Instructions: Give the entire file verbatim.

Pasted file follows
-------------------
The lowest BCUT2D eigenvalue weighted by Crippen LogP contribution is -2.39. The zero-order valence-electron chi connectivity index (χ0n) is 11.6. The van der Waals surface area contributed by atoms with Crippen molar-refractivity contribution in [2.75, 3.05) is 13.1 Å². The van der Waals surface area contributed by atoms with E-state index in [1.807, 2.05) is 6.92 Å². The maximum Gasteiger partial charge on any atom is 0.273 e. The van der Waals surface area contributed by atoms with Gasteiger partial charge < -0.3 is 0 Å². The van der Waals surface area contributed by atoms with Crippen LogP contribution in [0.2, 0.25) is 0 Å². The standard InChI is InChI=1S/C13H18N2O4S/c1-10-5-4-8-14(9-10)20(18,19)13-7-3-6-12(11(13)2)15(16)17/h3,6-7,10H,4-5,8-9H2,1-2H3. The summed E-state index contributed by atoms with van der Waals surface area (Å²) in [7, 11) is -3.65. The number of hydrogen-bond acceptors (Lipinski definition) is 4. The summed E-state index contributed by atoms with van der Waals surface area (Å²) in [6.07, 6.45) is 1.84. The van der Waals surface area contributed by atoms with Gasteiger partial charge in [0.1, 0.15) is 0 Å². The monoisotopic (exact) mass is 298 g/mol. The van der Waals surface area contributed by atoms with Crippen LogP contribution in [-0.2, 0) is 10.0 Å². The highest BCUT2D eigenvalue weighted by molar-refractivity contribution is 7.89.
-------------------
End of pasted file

The lowest BCUT2D eigenvalue weighted by Crippen LogP contribution is -2.39. The zero-order valence-electron chi connectivity index (χ0n) is 11.6. The van der Waals surface area contributed by atoms with Crippen molar-refractivity contribution in [2.75, 3.05) is 13.1 Å². The van der Waals surface area contributed by atoms with E-state index in [1.807, 2.05) is 6.92 Å². The maximum Gasteiger partial charge on any atom is 0.273 e. The van der Waals surface area contributed by atoms with Gasteiger partial charge < -0.3 is 0 Å². The van der Waals surface area contributed by atoms with Crippen LogP contribution in [0.2, 0.25) is 0 Å². The standard InChI is InChI=1S/C13H18N2O4S/c1-10-5-4-8-14(9-10)20(18,19)13-7-3-6-12(11(13)2)15(16)17/h3,6-7,10H,4-5,8-9H2,1-2H3. The summed E-state index contributed by atoms with van der Waals surface area (Å²) in [7, 11) is -3.65. The number of hydrogen-bond acceptors (Lipinski definition) is 4. The summed E-state index contributed by atoms with van der Waals surface area (Å²) in [6.07, 6.45) is 1.84. The van der Waals surface area contributed by atoms with Gasteiger partial charge in [0.1, 0.15) is 0 Å². The monoisotopic (exact) mass is 298 g/mol. The van der Waals surface area contributed by atoms with Crippen LogP contribution in [-0.2, 0) is 10.0 Å². The highest BCUT2D eigenvalue weighted by molar-refractivity contribution is 7.89.